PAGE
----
- The Ashes
Attacking Swann was our plan - Lehmann
Australia's coach Darren Lehmann believes the ability of his batsmen to hit the now retired Graeme Swann out of the attack over the first three Tests was a major contributor in Australia reclaiming the Ashes.
However, Lehmann also said Swann had been a great bowler for England over his five years in the Test team and should serve as inspiration to Nathan Lyon, who like Swann is a regulation offspinner without doosras or mystery deliveries.
In England earlier this year, Swann was the leading wicket taker from either side when he collected 26 victims at 29.03, but in the return series in Australia on less friendly pitches he managed only seven at an average of 80. Notably, Swann also leaked runs at the alarming rate of 3.94 an over, easily his worst economy rate in any Test series, and it was the result of a plan from the Australians to take after Swann.
After Lehmann spoke to the press in Melbourne on Sunday, one journalist remarked to him that Swann's final act as a Test bowler was being taken for 21 off an over as Australia chased quick runs in the second innings in Perth. "Twenty-two," Lehmann corrected. He remembered clearly Shane Watson's three sixes and a four that fitted perfectly Australia's method against Swann.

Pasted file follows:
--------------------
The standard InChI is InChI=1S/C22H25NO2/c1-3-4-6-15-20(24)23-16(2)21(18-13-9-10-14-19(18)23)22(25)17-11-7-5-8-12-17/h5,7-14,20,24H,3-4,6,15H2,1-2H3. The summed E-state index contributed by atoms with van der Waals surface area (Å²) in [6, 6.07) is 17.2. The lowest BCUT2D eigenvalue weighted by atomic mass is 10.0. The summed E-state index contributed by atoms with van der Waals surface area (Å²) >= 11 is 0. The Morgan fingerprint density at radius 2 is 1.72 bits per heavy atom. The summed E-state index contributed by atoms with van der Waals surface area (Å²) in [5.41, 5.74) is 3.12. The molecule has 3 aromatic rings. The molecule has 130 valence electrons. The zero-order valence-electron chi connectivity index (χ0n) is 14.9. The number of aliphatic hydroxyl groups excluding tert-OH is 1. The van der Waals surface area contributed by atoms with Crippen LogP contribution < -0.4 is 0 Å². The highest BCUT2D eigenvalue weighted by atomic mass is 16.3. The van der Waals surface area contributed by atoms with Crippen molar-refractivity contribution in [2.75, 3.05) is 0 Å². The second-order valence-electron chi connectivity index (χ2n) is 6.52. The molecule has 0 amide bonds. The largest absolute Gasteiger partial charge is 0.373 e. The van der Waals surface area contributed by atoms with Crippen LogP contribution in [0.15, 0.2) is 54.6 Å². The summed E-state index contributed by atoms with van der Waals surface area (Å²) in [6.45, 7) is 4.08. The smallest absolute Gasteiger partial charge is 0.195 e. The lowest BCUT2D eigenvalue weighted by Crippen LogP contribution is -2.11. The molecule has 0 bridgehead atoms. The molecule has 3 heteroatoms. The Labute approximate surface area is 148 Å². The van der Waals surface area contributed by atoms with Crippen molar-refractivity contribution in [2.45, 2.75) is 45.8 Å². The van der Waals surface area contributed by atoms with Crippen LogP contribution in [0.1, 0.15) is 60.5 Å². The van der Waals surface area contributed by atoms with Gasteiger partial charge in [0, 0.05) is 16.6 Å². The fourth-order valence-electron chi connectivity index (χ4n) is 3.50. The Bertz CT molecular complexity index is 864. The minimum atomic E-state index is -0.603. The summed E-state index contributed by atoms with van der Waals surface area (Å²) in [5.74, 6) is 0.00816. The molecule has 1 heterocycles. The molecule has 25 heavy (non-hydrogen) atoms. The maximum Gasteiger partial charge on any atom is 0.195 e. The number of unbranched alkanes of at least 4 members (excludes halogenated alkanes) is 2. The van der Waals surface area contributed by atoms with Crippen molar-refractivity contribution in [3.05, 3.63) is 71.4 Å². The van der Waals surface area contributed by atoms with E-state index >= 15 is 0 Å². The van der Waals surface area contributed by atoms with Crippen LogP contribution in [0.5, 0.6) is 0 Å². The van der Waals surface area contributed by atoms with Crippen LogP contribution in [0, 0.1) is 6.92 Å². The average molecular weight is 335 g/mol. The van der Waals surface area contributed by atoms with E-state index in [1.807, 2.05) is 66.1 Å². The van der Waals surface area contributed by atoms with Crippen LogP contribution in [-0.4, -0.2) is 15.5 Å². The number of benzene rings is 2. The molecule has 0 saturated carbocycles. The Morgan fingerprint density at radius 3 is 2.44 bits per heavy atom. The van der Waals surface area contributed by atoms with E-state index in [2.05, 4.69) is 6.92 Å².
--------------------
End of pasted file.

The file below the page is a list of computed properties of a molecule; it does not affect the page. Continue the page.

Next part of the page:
"We had a plan for him in England but didn't execute it as well. We changed things around a little bit," Lehmann said in Melbourne on Sunday. "He's a big player when they've only got four bowlers, or now they've got five with Stokes in their side, and you have to try and take one or two of them out of the equation and make their quicks bowl more. That was certainly a plan from us.
"He's been a great bowler for England and he's obviously decided enough is enough and moved forward in his life ... They're obviously going to go down Monty's path in the next two Test matches so it's a challenge for our blokes to change the way we play against left-arm spin. He [Swann] has been an exceptional bowler and bowled very well in England against us."
Swann's ability to take 255 Test wickets since debuting at the age of 29 in December 2008 - no bowlers has accumulated more Test victims in that period - has revitalised the art of offspin in Test cricket, particularly for those bowlers who lack unusual variations such as the doosra. One such bowler is Lyon, who has collected 95 wickets in 28 Test appearances and said he had looked up to Swann.
"If Nathan Lyon takes 255 he'd be pretty proud of himself I would think," Lehmann said. "Graeme has had a great career and contributed to England wins for a long period of time. Nathan can take heart from that. They're obviously very traditional offspinners. From Nathan's point of view he's got a good career in front of him and it's up to him to grab it with both hands."
Brydon Coverdale is an assistant editor at ESPNcricinfo. He tweets here